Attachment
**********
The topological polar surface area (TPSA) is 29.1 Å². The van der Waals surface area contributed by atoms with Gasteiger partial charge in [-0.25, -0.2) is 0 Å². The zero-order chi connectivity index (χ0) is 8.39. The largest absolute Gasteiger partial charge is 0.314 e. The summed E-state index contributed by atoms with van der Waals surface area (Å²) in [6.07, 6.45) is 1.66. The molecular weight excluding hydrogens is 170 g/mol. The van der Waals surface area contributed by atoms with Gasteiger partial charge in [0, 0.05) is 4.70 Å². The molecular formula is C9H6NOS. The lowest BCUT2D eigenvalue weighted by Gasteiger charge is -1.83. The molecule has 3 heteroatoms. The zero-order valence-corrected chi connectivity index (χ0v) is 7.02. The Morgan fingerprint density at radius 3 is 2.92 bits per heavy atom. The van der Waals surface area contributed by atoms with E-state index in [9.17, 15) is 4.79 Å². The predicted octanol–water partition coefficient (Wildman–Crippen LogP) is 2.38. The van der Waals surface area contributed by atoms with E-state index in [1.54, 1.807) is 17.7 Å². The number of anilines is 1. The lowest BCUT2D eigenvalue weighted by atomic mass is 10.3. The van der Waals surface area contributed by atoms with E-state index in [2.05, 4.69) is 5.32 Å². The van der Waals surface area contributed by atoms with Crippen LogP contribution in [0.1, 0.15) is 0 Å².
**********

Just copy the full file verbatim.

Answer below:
The topological polar surface area (TPSA) is 29.1 Å². The van der Waals surface area contributed by atoms with Gasteiger partial charge in [-0.25, -0.2) is 0 Å². The zero-order chi connectivity index (χ0) is 8.39. The largest absolute Gasteiger partial charge is 0.314 e. The summed E-state index contributed by atoms with van der Waals surface area (Å²) in [6.07, 6.45) is 1.66. The molecular weight excluding hydrogens is 170 g/mol. The van der Waals surface area contributed by atoms with Gasteiger partial charge in [0, 0.05) is 4.70 Å². The molecular formula is C9H6NOS. The lowest BCUT2D eigenvalue weighted by Gasteiger charge is -1.83. The molecule has 3 heteroatoms. The zero-order valence-corrected chi connectivity index (χ0v) is 7.02. The Morgan fingerprint density at radius 3 is 2.92 bits per heavy atom. The van der Waals surface area contributed by atoms with E-state index in [9.17, 15) is 4.79 Å². The predicted octanol–water partition coefficient (Wildman–Crippen LogP) is 2.38. The van der Waals surface area contributed by atoms with E-state index in [1.54, 1.807) is 17.7 Å². The number of anilines is 1. The lowest BCUT2D eigenvalue weighted by atomic mass is 10.3. The van der Waals surface area contributed by atoms with E-state index in [2.05, 4.69) is 5.32 Å². The van der Waals surface area contributed by atoms with Crippen LogP contribution in [0.1, 0.15) is 0 Å².